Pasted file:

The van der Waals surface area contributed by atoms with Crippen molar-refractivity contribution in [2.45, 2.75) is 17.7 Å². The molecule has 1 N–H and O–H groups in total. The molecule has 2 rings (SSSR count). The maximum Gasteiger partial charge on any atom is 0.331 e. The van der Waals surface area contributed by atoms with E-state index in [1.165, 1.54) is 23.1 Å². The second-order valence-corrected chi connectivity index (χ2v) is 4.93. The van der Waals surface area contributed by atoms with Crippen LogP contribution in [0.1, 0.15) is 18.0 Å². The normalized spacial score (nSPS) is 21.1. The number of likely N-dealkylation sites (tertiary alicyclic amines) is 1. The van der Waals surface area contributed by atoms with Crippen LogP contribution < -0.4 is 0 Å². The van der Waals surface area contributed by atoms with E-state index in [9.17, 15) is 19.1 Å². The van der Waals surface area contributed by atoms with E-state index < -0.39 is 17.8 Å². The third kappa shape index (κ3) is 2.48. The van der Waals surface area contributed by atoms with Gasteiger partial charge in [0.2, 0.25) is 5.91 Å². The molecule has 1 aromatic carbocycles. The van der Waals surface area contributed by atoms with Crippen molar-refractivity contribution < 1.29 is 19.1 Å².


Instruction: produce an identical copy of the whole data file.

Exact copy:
The van der Waals surface area contributed by atoms with Crippen molar-refractivity contribution in [2.45, 2.75) is 17.7 Å². The molecule has 1 N–H and O–H groups in total. The molecule has 2 rings (SSSR count). The maximum Gasteiger partial charge on any atom is 0.331 e. The van der Waals surface area contributed by atoms with E-state index in [1.165, 1.54) is 23.1 Å². The second-order valence-corrected chi connectivity index (χ2v) is 4.93. The van der Waals surface area contributed by atoms with Crippen LogP contribution in [0.1, 0.15) is 18.0 Å². The normalized spacial score (nSPS) is 21.1. The number of likely N-dealkylation sites (tertiary alicyclic amines) is 1. The van der Waals surface area contributed by atoms with Crippen LogP contribution < -0.4 is 0 Å². The van der Waals surface area contributed by atoms with E-state index in [9.17, 15) is 19.1 Å². The van der Waals surface area contributed by atoms with E-state index < -0.39 is 17.8 Å². The third kappa shape index (κ3) is 2.48. The van der Waals surface area contributed by atoms with Gasteiger partial charge in [0.2, 0.25) is 5.91 Å². The molecule has 1 aromatic carbocycles. The van der Waals surface area contributed by atoms with Crippen molar-refractivity contribution < 1.29 is 19.1 Å².